For the next 130 years, the Ojibwe had fierce battles with the Dakota Sioux tribe who already lived in the region. Most Sioux families eventually moved out of northern Minnesota into the Dakotas. Strong says his paternal great-grandfather was among the last Red Lake men who fought against the Sioux.
Strong's maternal great-grandfather has a much different history. He was a Scotsman named Joe Oman who came to Red Lake from Canada. Oman took refuge at Red Lake following his involvement in a political and military conflict in Canada known as the Riel Rebellion of 1869. Oman and a tribal woman had a son together in 1872 named Peter Graves, Strong's grandfather.
Strong says his grandfather was sent away to boarding school in Philadelphia and came back to work for the Bureau of Indian Affairs.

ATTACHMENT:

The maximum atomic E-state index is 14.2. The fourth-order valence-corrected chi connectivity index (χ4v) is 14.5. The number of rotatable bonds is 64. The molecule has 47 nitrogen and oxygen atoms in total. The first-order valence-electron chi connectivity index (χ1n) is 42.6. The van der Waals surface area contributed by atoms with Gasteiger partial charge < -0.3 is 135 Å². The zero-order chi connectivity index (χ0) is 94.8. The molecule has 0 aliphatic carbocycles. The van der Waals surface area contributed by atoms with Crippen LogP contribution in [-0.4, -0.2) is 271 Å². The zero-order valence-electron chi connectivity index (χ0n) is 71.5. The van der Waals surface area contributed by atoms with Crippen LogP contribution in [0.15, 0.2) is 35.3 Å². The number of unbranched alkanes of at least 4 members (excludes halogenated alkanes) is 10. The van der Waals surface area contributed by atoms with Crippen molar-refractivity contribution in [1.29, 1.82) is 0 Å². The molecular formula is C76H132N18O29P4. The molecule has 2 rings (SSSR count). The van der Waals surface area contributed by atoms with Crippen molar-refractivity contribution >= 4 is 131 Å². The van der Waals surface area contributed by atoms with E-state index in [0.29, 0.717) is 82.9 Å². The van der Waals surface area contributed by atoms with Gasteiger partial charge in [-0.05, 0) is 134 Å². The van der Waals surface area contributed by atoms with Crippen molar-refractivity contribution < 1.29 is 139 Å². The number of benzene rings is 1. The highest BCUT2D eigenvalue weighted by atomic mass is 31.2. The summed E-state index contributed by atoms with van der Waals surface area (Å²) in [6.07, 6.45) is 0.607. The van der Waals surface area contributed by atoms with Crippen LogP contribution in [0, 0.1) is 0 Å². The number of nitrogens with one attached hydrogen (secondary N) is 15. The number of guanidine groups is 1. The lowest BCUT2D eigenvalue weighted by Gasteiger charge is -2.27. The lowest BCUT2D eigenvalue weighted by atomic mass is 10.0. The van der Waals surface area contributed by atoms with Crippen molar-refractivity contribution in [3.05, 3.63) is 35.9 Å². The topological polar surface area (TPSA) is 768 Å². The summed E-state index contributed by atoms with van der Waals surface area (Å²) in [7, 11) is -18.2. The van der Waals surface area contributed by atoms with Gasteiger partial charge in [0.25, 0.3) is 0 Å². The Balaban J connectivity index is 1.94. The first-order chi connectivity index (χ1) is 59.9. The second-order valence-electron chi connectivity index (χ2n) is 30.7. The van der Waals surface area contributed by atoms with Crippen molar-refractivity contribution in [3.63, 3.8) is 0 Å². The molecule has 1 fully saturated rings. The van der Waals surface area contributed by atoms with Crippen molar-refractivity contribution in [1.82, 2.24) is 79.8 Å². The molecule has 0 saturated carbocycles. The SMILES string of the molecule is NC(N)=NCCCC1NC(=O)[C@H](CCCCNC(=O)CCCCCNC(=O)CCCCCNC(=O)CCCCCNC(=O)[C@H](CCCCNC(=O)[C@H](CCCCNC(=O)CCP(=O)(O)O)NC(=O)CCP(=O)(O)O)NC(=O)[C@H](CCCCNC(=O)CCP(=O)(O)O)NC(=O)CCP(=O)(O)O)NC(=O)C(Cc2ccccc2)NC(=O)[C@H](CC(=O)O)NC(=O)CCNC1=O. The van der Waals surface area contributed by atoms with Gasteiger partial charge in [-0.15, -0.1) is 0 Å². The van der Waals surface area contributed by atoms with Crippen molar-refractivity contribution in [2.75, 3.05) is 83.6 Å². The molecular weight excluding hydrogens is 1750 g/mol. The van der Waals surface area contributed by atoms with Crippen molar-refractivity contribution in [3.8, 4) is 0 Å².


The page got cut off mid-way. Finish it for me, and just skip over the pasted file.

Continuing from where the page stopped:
"Peter Graves learned to speak English and write and read and whatever else they taught him over there," said Strong. "He came back and got a job with the BIA as an interpretor and eventually became chief of police."
Graves went on to become chief of the Red Lake tribe. He provided leadership at a time of great change for Ojibwe in Minnesota.
In 1950, when Graves was 78 years old, he was interviewed by the Minnesota Historical Society. He talked about the Battle of Sugar Point, an 1898 conflict between the federal government and the Leech Lake Ojibwe south of Red Lake. That skirmish is considered the last major battle between Indian tribes and the U.S. Army. Graves tells his interviewer the Red Lake tribe was nearly drawn into that conflict, but he convinced them not to go.
"They were going over to Sugar Point to help the Leech Lake Indians in that fight," said Graves. "When I heard what they were saying and they were ready to go and so on... I told them that anybody that goes and helps the Leech Lake Indians must stay and belong in that band, that we don't want no rebels from the Red Lake Reservation. If you go, whoever goes, I says, relinquishes their rights on Red Lake, because, I says, we're not going to war with the government."